Want to be a better marketer? Do nothing.

Today I spent three hours staring at my desk.

Not my notepad. Not my laptop. My desk.

At one point I shifted from leaning to my right, to leaning to my left.

(This isn’t a poem I promise…)

Anyway. Someone PAID for that time.

They PAID for me to sit on my butt and stare at an inanimate rectangle on sticks.

…And you know what? 

They got value for their money.

More value than I could have delivered any other way.

How? 

I mean…I wasn’t burying my head in research.

I wasn’t surveying a bunch of C-suites about the problems they’re trying to solve.

I wasn’t doing a competitor audit to see how others have solved the problem I’m trying to solve.

I wasn’t doing an SEO audit to see which words I should use and which words I shouldn’t. 

So what the hell was I doing?!

Well, ‘nothing’, technically. 

Nothing you could charge for, or log against a timesheet anyway. 

…I was, quite simply, thinking.

I put all the ideas, insights and input I’d gathered over the last few weeks (the things you can charge for) to the front of my mind, and then I just sat. And played with them. 

I put some of them together. I tore some of them apart. I gave some of them new names. I gave some of them crazy names. I imagined if the reverse of all of them were true. I imagined how some of them would sound out loud. I imagined how they’d sound in conversation. In a pitch. In an ad. Heck – at a dinner party

And you know what?

At the end of those three hours, I had the idea. 

The big idea.

The Galvanizing idea.

The kind of idea people come to Velocity for. 

The kind of idea that can’t be deduced from a list of rules, or best practices, or other people’s ideas. 

The kind of idea that sparks straplines, content, campaigns, websites, ads, emails – you name it – then ties them together under one central theme.

The kind of idea that takes imagination.

The kind of idea that depends entirely upon someone sitting on their butt, doing nothing.

THAT’S what I get paid for. 

THAT’S what my clients are desperate for. 

THAT’S what makes me good at my job. 

And THAT’S the reason I’m writing this blog post.

I feel like some of us are forgetting the power of our own thoughts and imaginations. Myself included.

I feel some of us are so busy delivering ‘work’ that idea generation (the stuff that makes the work good) is taking a backseat.

I feel like some of us are too ashamed to look like we’re doing nothing for hours, even if that’s when we’re doing our best work.

Writers, designers, content and brand strategists – let’s not forget who we are and what differentiates us from the people who don’t do this for a living.

“Just Do It” didn’t come from an SEO audit.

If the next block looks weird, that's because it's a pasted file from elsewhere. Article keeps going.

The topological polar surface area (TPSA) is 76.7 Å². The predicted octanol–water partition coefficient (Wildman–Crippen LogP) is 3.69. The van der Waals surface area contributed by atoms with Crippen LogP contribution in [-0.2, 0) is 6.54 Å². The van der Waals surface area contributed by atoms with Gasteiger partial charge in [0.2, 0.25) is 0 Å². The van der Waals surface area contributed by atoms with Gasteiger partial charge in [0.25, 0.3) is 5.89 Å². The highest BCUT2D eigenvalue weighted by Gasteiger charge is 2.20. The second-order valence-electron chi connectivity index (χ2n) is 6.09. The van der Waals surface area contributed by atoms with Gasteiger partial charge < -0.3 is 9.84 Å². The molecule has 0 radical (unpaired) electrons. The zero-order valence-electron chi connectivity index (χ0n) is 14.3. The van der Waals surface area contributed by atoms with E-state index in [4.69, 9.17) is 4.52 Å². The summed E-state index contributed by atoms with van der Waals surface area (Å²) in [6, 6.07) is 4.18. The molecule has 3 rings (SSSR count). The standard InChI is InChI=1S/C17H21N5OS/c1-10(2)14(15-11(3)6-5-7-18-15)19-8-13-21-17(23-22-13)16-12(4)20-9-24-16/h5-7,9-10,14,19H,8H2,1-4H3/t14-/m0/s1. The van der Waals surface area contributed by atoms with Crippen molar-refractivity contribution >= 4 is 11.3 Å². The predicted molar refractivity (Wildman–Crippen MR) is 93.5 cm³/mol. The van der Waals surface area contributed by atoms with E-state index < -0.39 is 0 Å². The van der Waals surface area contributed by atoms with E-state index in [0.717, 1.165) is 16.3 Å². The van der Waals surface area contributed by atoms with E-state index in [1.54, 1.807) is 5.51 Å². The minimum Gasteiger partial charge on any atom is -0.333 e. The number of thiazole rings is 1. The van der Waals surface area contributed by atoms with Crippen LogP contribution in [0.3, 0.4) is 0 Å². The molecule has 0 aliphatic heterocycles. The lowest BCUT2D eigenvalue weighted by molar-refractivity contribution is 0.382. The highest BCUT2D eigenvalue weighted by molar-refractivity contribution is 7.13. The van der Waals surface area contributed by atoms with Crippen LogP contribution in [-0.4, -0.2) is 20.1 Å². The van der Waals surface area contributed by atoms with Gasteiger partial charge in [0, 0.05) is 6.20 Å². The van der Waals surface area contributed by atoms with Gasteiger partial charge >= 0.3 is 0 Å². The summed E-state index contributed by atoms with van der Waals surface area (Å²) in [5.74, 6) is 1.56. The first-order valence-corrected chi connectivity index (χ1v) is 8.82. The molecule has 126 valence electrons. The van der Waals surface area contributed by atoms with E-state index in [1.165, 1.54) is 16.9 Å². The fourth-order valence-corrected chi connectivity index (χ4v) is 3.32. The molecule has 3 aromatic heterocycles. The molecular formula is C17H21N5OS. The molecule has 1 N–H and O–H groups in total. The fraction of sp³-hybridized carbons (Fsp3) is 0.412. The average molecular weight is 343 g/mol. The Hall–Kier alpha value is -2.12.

“Think Different” wasn’t a product of competitor research.

“For companies with people in them” didn’t result from persona profiling.

The next time you’re asked to come up with The Big Idea™, don’t be afraid to do what the best idea generators on the planet do: nothing. 

Don’t be afraid to demand time for nothing.

Close your laptop, turn off your phone, forget the clock.

It’ll be worth every penny.



Today’s blog post image was created by Sean Leahy, Senior Creative Artworker. Nice innit!

Comments

“What did you do today?”
“I thought about stuff.”
“Is that all?”
“Well, I wrote some of it down.”

A great – and necessary – post.
Chapeau.

(Best of luck with that timesheet, btw.)

    Hahaha, thank you Connor. If only we could think about timesheets and leave it at that.

So, question for Emma and her readers:

What do you all call the employee who synthesizes all the crap and comes up with The Big Idea? The most conceptual person on the team isn’t always a designated role … sometimes it’s a writer, sometimes it’s a designer — heck, sometimes it’s even an account manager.

But if one person consistently performed that role, and you were to give that person a title, what would it be? Creative strategist? Our agency has been struggling with this title.

    That’s an excellent question and one we’ve struggled with ourselves. At the moment I’m one of those people and my title is simply “Writer”, so there’s always some explaining to do to reflect my real role.

    Trouble is everyone has a different understanding of ‘strategy,’ and ‘Strategist’ also seems to be trending as a job title for a whole bunch of other things so I’m not sure if it’d do the job we want it to do. BUT…’Strategist’ is also the best word I can think of sooooo, I guess we’re caught between a rock and a hard place. If you find a solution do let me know!

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